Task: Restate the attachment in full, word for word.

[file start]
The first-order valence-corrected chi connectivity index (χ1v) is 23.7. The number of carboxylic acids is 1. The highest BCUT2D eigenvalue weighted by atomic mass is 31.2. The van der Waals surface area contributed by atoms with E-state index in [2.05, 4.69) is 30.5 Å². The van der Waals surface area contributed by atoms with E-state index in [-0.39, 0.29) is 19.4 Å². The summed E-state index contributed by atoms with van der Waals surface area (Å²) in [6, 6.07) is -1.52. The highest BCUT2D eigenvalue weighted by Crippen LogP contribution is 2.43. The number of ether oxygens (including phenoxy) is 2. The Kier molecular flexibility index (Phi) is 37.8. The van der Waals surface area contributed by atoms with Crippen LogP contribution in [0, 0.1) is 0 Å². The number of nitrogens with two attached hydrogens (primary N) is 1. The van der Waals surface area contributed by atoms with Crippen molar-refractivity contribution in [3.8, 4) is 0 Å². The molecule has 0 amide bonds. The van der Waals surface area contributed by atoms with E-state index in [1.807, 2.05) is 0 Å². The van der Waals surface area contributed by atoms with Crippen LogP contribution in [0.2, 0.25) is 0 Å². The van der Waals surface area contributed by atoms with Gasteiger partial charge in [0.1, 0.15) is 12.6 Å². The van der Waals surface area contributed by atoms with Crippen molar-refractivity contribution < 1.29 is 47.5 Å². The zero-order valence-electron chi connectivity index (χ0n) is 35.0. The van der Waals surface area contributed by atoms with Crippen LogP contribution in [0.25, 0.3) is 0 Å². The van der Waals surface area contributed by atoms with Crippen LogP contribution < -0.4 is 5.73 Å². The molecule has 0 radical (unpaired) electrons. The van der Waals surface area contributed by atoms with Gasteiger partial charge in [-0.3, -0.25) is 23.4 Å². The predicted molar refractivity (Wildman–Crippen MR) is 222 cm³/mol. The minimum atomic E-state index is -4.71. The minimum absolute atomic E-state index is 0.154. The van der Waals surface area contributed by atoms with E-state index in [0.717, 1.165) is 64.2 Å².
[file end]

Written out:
The first-order valence-corrected chi connectivity index (χ1v) is 23.7. The number of carboxylic acids is 1. The highest BCUT2D eigenvalue weighted by atomic mass is 31.2. The van der Waals surface area contributed by atoms with E-state index in [2.05, 4.69) is 30.5 Å². The van der Waals surface area contributed by atoms with E-state index in [-0.39, 0.29) is 19.4 Å². The summed E-state index contributed by atoms with van der Waals surface area (Å²) in [6, 6.07) is -1.52. The highest BCUT2D eigenvalue weighted by Crippen LogP contribution is 2.43. The number of ether oxygens (including phenoxy) is 2. The Kier molecular flexibility index (Phi) is 37.8. The van der Waals surface area contributed by atoms with Crippen LogP contribution in [0, 0.1) is 0 Å². The number of nitrogens with two attached hydrogens (primary N) is 1. The van der Waals surface area contributed by atoms with Crippen molar-refractivity contribution in [3.8, 4) is 0 Å². The molecule has 0 amide bonds. The van der Waals surface area contributed by atoms with E-state index in [1.807, 2.05) is 0 Å². The van der Waals surface area contributed by atoms with Crippen LogP contribution in [0.2, 0.25) is 0 Å². The van der Waals surface area contributed by atoms with Gasteiger partial charge in [0.1, 0.15) is 12.6 Å². The van der Waals surface area contributed by atoms with Crippen molar-refractivity contribution < 1.29 is 47.5 Å². The zero-order valence-electron chi connectivity index (χ0n) is 35.0. The van der Waals surface area contributed by atoms with Crippen LogP contribution in [0.25, 0.3) is 0 Å². The van der Waals surface area contributed by atoms with Crippen LogP contribution < -0.4 is 5.73 Å². The molecule has 0 radical (unpaired) electrons. The van der Waals surface area contributed by atoms with Gasteiger partial charge in [-0.3, -0.25) is 23.4 Å². The predicted molar refractivity (Wildman–Crippen MR) is 222 cm³/mol. The minimum atomic E-state index is -4.71. The minimum absolute atomic E-state index is 0.154. The van der Waals surface area contributed by atoms with E-state index in [0.717, 1.165) is 64.2 Å².